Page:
Even when I feel like I don’t always belong, I try to twist my fear into openness, to expose my weaknesses, and even my naiveté. I admit with a laugh and a smile that I often don’t know what I am doing, that I am looking for mentors, advice, recommendations, suggestions, feedback, colleagues, and friends. Sometimes it works, sometimes it doesn’t.

Hilary Clinton once acknowledged that she embraces the saying “fake it till you make it.” Whether as young bees drifting into the wrong hive, or a person with a dream on the move, sometimes we don’t know what we’re doing. But with the right poise, we can hold the stingers at bay until we find our way. And as humans, we have a little more slack than bees – because let’s face it – most of our species rarely knows fully what we’re doing.

In my attempt to dive into the Boulder community, I volunteered to give an Ignite talk without knowing what I was signing up for. Check out the video to learn what lessons startup businesses can take away from swarm dynamics.

Oh, and as usual, I’m nervous.

Cat Jaffee observes bees in Zonguldak (photo by Irfan Kandemir).

Cat Jaffee observes bees in Zonguldak (photo by Irfan Kandemir).

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About Cat

Catherine de Medici Jaffee is a National Geographic Young Explorer, a Fulbright Scholar, a Luce Fellow, the Founder of Balyolu: the Honey Road, and a lunatic about honey culture in the Caucasus. Raised on a farm in the Colorado Rockies, Cat grew up loving animals, dirt, and altitude. Her dedication and passion for animals, agriculture, and women leaders has launched her across the world as a Luce and Fulbright scholar: to raise Aigamo ducks in Japan, to research yak trade caravans in Sikkim, and to study rural women’s migration in Turkey. In particular, Turkey - with its fish hung like laundry from windows, its 9,000 species of flowers, and its delicious honey - continues to lure Cat back to its borders. Cat’s love for Turkey, the mountains, agriculture, and women’s leadership blend together sweetly in her new venture Balyolu and her blog Inspired Beeing. You can most frequently find her jumping on a mountain, running from angry bees, cooking in villages, hitching on dirt roads, or joking with Turkcell about her internet woes. Cat is joined by her partner in crime Claire Bangser, artist, photographer, writer, and globe wanderer who believes in creative storytelling as a way to powerfully connect people across mental and physical borders. From working with small-scale women farmers in Mali, to documenting peoples' lives along a 2,000 mile bike tour in the US, she finds that every person (and bee) has an important story to tell and much wisdom to share (speaking of Wisdom, Claire just published her first book, Ride Somewhere Far. Check it out on our Link Roll). These days, you're most likely to find Claire upside down, yodeling from a mountaintop, making tragic mistakes in Turkish, or eating meat for Cat.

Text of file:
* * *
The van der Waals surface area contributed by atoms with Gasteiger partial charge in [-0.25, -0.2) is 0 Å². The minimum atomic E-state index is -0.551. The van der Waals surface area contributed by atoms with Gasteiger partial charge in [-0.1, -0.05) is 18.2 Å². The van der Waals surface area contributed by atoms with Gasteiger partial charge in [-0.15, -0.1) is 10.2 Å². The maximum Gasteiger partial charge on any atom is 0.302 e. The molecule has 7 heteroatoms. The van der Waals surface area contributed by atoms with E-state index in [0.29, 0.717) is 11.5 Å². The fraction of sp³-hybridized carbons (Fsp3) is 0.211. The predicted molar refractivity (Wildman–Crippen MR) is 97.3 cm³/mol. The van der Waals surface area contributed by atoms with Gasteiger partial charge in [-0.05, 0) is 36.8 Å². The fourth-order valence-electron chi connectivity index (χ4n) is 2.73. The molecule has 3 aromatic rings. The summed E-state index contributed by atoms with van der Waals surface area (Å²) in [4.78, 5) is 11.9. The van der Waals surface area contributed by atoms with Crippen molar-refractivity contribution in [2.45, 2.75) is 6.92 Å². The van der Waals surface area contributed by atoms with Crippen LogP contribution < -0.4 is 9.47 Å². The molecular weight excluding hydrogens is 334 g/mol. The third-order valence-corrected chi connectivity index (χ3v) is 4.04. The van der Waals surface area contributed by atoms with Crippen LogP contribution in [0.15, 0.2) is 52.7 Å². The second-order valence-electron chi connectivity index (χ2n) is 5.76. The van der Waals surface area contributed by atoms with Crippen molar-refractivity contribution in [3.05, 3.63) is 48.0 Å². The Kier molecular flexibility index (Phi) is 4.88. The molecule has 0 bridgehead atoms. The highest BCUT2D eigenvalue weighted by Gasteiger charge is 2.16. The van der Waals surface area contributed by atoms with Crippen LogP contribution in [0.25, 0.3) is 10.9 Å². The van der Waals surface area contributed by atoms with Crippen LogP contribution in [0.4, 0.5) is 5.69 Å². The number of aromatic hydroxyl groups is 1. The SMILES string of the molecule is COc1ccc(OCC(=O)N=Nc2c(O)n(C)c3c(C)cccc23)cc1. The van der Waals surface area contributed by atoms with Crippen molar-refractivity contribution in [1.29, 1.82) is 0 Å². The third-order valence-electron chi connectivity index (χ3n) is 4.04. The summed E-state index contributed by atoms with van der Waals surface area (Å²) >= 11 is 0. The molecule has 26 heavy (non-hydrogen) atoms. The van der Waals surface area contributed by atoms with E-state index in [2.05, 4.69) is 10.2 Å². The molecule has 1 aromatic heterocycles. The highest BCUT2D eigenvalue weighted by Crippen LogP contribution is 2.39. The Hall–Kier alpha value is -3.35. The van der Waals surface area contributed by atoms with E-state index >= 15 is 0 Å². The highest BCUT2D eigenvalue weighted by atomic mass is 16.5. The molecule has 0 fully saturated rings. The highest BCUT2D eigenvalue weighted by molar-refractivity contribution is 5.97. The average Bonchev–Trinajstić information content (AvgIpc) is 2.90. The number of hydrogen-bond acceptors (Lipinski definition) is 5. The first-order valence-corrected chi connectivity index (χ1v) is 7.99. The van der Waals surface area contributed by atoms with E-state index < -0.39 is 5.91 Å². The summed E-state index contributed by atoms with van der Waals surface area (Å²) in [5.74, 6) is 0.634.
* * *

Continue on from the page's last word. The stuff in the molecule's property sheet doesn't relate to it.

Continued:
Posted on December 20, 2011, in Business, Culture, Environment, Travel and tagged , , , , , , , , , , , . Bookmark the permalink. 4 Comments.

  1. loved watching your talk video. rock on!

  2. Great talk. Whatever happens, you should be really proud of everything you’ve achieved.

  3. I am sorry to say that I don’t think one really gets over the nervousness any more than we really know what we are doing…Re letting go though, yes, I think it’s only when you can let go of the proscribed mores/molds and proceed as you see fit to do what you need to do that you can move forward: all the more so if you have spent time figuring out what to do where ‘what’ needs to be done.There’s a lot to let go of, yes. And damn, that honey is good!

  4. Kudos to you Cat! You are doing an amazing job. I love this post and the analogy between your own life and the baby bee. My hope for you is that you climb over the hurdles and return to Turkey soon to keep working on this project!